Legendary Jamaican reggae singer and producer Lee “Scratch” Perry, who died on Sunday aged 85, lived in central Switzerland for the last 30 years of his life.
Born into poverty, he moved to the Jamaican capital, Kingston, in the 1960s and became involved in the music scene there. His eccentric style took him to the top as a reggae producer, dominating the Jamaican music industry from his Black Ark studio.
Perhaps his greatest legacy is the influence he had on the sound of Bob Marley. Urged by Perry to take a more spiritual approach, Marley copied some of his vocal phrases, developed a new bass-dominated sound and began producing a series of songs that would make him an international star.
It all came to an abrupt end when a fire destroyed his studio. Perry moved to the US, then on to Amsterdam, London and finally Einsiedeln in Switzerland, where he married Mireille Campbell-Rüegg in 1991. The couple had two children.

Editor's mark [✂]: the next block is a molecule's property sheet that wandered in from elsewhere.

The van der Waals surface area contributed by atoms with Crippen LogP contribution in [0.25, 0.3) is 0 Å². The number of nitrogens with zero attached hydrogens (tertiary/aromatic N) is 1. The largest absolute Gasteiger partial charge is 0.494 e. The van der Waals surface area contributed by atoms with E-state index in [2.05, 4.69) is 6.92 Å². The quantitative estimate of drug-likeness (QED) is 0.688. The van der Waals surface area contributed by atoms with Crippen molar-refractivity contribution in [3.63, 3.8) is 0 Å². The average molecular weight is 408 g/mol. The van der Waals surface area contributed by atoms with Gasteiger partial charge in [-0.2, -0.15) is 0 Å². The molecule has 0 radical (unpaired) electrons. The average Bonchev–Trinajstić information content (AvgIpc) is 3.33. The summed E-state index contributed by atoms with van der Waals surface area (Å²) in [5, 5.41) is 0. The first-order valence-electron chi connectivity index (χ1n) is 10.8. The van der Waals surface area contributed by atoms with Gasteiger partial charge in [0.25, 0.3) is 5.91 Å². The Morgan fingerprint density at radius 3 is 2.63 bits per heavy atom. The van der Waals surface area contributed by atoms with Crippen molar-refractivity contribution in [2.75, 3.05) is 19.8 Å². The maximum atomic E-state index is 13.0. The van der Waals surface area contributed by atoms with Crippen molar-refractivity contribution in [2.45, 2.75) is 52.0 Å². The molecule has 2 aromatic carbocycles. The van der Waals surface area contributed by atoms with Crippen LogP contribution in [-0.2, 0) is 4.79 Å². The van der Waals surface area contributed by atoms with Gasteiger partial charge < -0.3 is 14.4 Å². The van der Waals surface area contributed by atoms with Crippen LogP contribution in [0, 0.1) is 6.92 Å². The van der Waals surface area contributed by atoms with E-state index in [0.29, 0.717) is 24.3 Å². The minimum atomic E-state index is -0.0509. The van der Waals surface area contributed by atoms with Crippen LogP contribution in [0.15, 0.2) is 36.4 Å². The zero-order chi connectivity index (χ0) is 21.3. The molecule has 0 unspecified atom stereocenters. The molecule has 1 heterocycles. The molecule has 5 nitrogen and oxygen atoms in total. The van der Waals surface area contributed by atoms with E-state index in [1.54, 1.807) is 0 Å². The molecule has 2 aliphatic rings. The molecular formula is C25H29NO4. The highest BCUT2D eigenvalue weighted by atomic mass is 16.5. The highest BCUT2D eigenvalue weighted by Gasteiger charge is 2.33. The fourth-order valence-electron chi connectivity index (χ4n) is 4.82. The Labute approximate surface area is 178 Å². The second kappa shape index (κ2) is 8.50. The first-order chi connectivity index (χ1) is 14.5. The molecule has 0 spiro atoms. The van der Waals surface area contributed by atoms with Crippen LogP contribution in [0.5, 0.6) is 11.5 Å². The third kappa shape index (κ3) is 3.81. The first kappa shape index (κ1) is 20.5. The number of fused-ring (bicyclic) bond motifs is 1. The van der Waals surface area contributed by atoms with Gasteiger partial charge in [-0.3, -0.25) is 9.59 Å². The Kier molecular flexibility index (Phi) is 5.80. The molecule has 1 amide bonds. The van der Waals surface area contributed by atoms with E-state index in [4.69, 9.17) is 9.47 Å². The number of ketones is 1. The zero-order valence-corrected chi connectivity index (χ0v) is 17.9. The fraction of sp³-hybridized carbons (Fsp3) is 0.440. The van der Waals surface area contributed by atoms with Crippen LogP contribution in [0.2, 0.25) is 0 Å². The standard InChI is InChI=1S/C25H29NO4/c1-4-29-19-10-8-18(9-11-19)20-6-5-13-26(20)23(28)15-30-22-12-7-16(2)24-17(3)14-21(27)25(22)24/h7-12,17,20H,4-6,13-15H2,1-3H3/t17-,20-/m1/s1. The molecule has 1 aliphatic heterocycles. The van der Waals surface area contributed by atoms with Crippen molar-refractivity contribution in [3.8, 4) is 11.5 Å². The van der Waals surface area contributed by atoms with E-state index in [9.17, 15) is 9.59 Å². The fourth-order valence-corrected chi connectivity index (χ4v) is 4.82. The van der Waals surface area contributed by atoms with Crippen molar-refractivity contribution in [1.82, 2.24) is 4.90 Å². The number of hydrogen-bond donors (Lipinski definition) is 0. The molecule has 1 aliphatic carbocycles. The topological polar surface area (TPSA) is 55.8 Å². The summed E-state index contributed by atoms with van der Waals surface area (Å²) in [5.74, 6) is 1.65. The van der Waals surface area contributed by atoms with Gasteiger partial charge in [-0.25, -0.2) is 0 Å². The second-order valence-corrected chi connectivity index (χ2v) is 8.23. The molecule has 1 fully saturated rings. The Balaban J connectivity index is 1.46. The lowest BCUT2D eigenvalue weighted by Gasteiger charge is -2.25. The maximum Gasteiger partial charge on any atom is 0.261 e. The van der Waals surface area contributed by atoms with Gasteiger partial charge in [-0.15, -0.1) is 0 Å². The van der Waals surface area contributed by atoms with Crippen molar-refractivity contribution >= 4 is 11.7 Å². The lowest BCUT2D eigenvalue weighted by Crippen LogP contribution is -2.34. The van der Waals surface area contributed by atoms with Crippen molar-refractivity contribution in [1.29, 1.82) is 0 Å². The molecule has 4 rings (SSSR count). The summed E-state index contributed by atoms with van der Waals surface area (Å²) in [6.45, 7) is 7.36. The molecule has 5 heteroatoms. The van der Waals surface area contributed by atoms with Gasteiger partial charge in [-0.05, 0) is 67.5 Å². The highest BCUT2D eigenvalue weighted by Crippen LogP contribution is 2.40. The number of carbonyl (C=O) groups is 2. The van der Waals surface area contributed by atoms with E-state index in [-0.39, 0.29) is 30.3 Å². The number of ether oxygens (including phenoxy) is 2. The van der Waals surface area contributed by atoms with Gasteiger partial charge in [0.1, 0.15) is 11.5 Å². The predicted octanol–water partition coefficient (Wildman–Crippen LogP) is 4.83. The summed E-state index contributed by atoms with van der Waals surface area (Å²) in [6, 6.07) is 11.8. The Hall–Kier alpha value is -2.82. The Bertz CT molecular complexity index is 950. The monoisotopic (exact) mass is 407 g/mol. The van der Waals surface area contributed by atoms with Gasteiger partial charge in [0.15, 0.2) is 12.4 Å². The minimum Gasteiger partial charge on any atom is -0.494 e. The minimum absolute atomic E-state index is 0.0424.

In Einsiedeln Perry’s life and work found expression in, among other things, a 15-year documentary film project by director Volker Schaner. In The Vision Of Paradise Schaan accompanies Perry all over the world. Einsiedeln plays a major role in the film: the monastery of Einsiedeln, the Black Madonna, cows and mountains appear repeatedly.
In 2015 Perry’s recording studio in Switzerland was also damaged by fire – his “secret laboratory” had been destroyed again, he said at the time.
Despite spending the last 30 years of his life in Switzerland, he recently moved back to Jamaica. In January he wrote on Instagram that Switzerland was “too cold” and the “energy was bad”, saying he needed the sun of Jamaica.
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